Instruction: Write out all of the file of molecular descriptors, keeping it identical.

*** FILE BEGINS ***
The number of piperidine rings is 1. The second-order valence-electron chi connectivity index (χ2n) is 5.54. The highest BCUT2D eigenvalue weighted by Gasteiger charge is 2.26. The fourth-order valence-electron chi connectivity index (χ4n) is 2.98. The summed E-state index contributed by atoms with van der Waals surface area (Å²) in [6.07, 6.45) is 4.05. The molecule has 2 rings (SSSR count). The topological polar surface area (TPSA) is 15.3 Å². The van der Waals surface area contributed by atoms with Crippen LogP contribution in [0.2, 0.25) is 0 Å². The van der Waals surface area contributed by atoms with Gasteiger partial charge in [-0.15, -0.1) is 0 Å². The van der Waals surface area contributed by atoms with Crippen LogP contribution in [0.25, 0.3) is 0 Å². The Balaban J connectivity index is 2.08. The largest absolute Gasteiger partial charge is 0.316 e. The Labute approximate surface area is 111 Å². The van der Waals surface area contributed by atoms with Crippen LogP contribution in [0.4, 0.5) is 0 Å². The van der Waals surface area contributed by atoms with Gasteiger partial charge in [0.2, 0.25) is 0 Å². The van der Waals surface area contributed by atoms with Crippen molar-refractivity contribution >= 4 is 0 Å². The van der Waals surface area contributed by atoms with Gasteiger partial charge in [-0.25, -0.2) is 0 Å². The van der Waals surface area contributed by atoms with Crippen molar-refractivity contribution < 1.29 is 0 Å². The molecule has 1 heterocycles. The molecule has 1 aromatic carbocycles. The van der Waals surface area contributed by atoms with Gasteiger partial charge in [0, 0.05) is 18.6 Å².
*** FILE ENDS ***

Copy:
The number of piperidine rings is 1. The second-order valence-electron chi connectivity index (χ2n) is 5.54. The highest BCUT2D eigenvalue weighted by Gasteiger charge is 2.26. The fourth-order valence-electron chi connectivity index (χ4n) is 2.98. The summed E-state index contributed by atoms with van der Waals surface area (Å²) in [6.07, 6.45) is 4.05. The molecule has 2 rings (SSSR count). The topological polar surface area (TPSA) is 15.3 Å². The van der Waals surface area contributed by atoms with Crippen LogP contribution in [0.2, 0.25) is 0 Å². The van der Waals surface area contributed by atoms with Gasteiger partial charge in [-0.15, -0.1) is 0 Å². The van der Waals surface area contributed by atoms with Crippen LogP contribution in [0.25, 0.3) is 0 Å². The Balaban J connectivity index is 2.08. The largest absolute Gasteiger partial charge is 0.316 e. The Labute approximate surface area is 111 Å². The van der Waals surface area contributed by atoms with Crippen LogP contribution in [0.4, 0.5) is 0 Å². The van der Waals surface area contributed by atoms with Gasteiger partial charge in [0.2, 0.25) is 0 Å². The van der Waals surface area contributed by atoms with Crippen molar-refractivity contribution >= 4 is 0 Å². The van der Waals surface area contributed by atoms with Gasteiger partial charge in [-0.25, -0.2) is 0 Å². The van der Waals surface area contributed by atoms with Crippen molar-refractivity contribution < 1.29 is 0 Å². The molecule has 1 heterocycles. The molecule has 1 aromatic carbocycles. The van der Waals surface area contributed by atoms with Gasteiger partial charge in [0, 0.05) is 18.6 Å².